Hosted by Maria Hinojosa, Latino USA documents one of the most incredible transformations of American life and reality – the exploding Latino population and its integration into a changing America.
This week, a look into elementary schools being shut down by Chicago officials, leaving many people angry and upset. And for this week’s “News Or Noise?”, Disney bows to Latino online mobilization after it tries to trademark “Dia de los Muertos.” Finally, we go to Tijuana, Mexico, where women roller derby fanatics give life to a fast growing sport.
This week, we take you to Postville, Iowa, which five years ago was the site of the largest immigration raid in U.S history. Then, we look for answers on why U.S border patrol agents are shooting into Mexico and killing innocent civilians. And, we bring you a Mother’s Day commentary on the decision to become – or not to become – a mom. Finally, we go to a trailer park in Duroville, California where most its farmworker residents are leaving for newer housing.
This week, with U.S immigration reform talks underway, we look at Mexico and its place in the discussion. Then, a look at violence and human rights abuses in Mexico, where women are often targets. And a commentary from a Mexican-American in Mexico City, a pocho in chilangolandia. Finally, the San Francisco Girls’ Chorus premieres “Santos” in California.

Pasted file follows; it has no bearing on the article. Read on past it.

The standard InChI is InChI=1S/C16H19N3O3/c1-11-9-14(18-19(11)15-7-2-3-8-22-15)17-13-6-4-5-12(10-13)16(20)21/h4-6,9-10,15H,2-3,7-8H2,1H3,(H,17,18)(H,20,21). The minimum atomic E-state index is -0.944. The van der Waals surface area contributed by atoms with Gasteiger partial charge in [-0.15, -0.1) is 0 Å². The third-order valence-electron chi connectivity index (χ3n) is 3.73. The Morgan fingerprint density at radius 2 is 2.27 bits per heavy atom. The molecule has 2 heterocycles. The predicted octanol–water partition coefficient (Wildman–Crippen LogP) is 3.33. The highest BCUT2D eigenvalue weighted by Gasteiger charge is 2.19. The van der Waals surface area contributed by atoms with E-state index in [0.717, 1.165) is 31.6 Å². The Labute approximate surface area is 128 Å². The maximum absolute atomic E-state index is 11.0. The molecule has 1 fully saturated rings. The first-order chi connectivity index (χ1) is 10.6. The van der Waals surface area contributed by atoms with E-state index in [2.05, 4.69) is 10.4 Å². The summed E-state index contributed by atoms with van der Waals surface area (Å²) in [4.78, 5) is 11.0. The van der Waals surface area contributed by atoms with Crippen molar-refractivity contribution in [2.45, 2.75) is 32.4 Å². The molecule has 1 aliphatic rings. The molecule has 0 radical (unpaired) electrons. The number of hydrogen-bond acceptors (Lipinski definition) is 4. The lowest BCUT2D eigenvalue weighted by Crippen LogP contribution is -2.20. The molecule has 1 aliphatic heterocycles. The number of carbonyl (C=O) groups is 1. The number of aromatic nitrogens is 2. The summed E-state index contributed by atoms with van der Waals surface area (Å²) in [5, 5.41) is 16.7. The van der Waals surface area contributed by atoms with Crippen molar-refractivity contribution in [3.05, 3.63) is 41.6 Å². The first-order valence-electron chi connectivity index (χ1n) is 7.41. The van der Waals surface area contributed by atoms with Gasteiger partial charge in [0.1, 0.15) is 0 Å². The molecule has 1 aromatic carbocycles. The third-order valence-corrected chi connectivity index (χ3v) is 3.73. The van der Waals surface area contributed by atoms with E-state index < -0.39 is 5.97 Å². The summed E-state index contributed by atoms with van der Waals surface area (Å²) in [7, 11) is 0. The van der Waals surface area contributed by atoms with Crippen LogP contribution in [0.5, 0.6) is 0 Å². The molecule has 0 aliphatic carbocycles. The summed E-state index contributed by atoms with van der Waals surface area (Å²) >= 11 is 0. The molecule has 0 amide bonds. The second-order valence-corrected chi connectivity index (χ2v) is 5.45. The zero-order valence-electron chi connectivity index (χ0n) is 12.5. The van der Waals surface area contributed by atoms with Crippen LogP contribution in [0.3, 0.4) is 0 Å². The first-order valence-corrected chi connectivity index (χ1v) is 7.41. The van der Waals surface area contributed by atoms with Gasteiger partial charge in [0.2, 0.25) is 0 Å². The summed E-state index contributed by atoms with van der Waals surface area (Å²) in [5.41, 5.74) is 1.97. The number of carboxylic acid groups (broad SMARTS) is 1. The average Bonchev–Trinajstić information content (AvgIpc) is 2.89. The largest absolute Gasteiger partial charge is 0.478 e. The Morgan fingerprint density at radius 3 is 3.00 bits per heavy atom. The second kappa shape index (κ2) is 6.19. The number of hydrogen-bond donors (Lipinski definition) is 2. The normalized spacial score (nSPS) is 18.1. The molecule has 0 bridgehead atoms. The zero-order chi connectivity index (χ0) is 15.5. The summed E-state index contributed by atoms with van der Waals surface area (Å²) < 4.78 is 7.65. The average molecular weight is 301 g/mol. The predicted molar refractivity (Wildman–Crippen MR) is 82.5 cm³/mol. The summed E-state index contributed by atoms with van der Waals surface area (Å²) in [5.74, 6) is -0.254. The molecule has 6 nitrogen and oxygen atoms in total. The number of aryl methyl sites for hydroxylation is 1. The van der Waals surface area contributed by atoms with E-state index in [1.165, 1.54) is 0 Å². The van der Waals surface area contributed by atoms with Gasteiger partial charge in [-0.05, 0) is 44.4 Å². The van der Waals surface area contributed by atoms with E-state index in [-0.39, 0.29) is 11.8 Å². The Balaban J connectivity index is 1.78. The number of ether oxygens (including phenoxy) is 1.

This week, we break down the media’s coverage of the Boston Marathon bombing: what was news and what was noise? Then, domestic workers learn some handy mediating skills. And, meet Claudia Lopez, a Latina mountain climber, photographer, and a giver. Finally, an interview with Chilean director Andrés Wood about “Violeta Went to Heaven,” a film on the life of iconic folklorist Violeta Parra.
This week, we dedicate the entire show to the challenges that Latino youth face when dealing with mental health issues like anxiety, depression, peer pressure, and relationships. We hear the stories of three young Latinos coping with their culture while surviving the ups-and-downs of adolescence. But where do young Latinos turn for support? UC Davis professor Dr. Sergio Aguilar-Gaxiola helps us put things in context.